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John McLaughlin Live Setup: Cheap but effective
Old 9th July 2013 | Show parent
  #91
Lives for gear
 
🎧 10 years
Quote:
Originally Posted by Marlowe ➡️
I'd love to see him playing a steel-string with Remember Shakti as he did with the original Shakti. He could manhandle a steel-string like no one else.

His recent electric tones are as lame as his Remember Shakti tone. No dynamics and no life. I'd love to see him play electrically with a classic electric guitar plugged into an amp, no processing, no wimpy tone.
I heard that John loaned his Shakti guitar to someone and it came back unplayable and I don't know if he had to get Abe Wechter to fix it.

I can say this. I met Abe at NAMM a few years back while he showed me some custom work he was doing. He said that he would many times hook up with John to bring a new guitar to him while at the hotel on a tour and he said John sits in the room while on tour and gets about 8 hours playing time in BEFORE the gig.

I don't know know of a single guitar player that will do that. Abe told me that he would practice Segovia and other things just to get more inspiration. I would love it if John would video tape a daily practice routine for one day and post it. It would be interesting to hear what he does just to play for himself. I've seen him play a scale during a sound check while talking to another player and his scales are just so smooth it's like silk.
Old 9th July 2013 | Show parent
  #92
Lives for gear
 
🎧 10 years
Quote:
Originally Posted by Marlowe ➡️
I'd love to see him playing a steel-string with Remember Shakti as he did with the original Shakti. He could manhandle a steel-string like no one else.

His recent electric tones are as lame as his Remember Shakti tone. No dynamics and no life. I'd love to see him play electrically with a classic electric guitar plugged into an amp, no processing, no wimpy tone.
Go to You Tube and look up about 5 songs John was doing solo on his acoustic. The heading was I think in Munich and it said it was 1972 time period, but his guitar sounded like an Ovation steel string with scalloped finger board, so I don't know if he had one done before the custom made ones several years later. He was playing his interpretations of some jazz standards, but doing some incredible bends that were just really cool like he'd do with the earlier Shakti albums.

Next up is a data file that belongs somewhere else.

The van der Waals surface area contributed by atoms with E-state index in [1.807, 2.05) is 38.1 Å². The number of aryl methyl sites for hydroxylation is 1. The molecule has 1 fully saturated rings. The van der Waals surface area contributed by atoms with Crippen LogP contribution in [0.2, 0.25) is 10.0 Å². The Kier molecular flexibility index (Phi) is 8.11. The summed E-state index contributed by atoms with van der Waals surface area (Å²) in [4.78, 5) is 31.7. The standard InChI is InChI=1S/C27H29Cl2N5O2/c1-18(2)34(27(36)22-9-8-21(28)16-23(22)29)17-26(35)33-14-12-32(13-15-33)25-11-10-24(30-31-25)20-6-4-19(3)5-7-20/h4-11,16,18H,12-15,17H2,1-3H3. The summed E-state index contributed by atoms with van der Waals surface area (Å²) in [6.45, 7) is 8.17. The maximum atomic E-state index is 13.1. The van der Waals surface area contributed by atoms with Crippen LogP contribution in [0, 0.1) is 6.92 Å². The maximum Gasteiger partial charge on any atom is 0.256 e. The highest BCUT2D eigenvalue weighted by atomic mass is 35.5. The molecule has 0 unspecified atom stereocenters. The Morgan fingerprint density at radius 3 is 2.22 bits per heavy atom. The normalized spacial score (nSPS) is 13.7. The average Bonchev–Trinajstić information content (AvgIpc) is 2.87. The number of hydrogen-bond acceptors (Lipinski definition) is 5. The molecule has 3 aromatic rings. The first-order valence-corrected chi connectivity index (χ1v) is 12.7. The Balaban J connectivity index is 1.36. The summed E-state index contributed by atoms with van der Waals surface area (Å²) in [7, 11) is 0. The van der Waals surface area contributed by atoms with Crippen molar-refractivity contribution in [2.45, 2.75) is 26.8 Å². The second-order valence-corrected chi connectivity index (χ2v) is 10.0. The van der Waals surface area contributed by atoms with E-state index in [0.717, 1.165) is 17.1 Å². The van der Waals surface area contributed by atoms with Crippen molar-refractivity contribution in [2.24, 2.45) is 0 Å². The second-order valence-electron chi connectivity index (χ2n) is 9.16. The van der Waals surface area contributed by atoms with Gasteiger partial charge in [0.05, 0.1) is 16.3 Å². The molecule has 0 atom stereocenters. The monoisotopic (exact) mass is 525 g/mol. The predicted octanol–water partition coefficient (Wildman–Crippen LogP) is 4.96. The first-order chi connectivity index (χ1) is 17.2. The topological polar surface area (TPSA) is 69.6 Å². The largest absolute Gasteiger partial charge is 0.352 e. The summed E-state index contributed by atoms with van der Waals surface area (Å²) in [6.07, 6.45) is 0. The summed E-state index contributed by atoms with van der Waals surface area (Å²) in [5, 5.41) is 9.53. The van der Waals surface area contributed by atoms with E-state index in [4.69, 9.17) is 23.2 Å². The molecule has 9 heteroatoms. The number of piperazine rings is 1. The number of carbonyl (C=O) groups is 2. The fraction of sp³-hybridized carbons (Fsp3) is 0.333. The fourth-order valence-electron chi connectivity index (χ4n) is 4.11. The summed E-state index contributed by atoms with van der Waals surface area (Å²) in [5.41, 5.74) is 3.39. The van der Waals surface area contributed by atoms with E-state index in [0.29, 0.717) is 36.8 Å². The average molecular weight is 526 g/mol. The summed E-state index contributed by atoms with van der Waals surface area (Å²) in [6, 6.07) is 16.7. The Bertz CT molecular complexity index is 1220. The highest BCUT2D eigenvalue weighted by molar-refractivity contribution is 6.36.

Here's the links I managed to look up for you.

http://www.youtube.com/watch?v=i6URwAoVwOo
http://www.youtube.com/watch?v=iNSu8a5WL1s
http://www.youtube.com/watch?v=v5Qf1rpKRJM
http://www.youtube.com/watch?v=ex9JLnTOHBw
http://www.youtube.com/watch?v=uF7hs41LDbI
Old 9th July 2013
  #93
Lives for gear
 
Clueless's Avatar
John stopped by our studio on his latest tour. What a wonderful, warm, and caring human being!



His new PRS guitar is *gorgeous*. The PRS amp is pretty beautiful, too.

Here are the lessons you are looking for:



and

Old 9th July 2013 | Show parent
  #94
Lives for gear
 
🎧 10 years
Quote:
Originally Posted by Clueless ➡️
John stopped by our studio on his latest tour. What a wonderful, warm, and caring human being!



His new PRS guitar is *gorgeous*. The PRS amp is pretty beautiful, too.

Here are the lessons you are looking for:



and

Three questions:

1. When did he drop by the studio?
2. Did he get a PRS amp?
3. Did he use it in the studio?
Old 9th July 2013
  #95
Lives for gear
 
noiseflaw's Avatar
 
🎧 15 years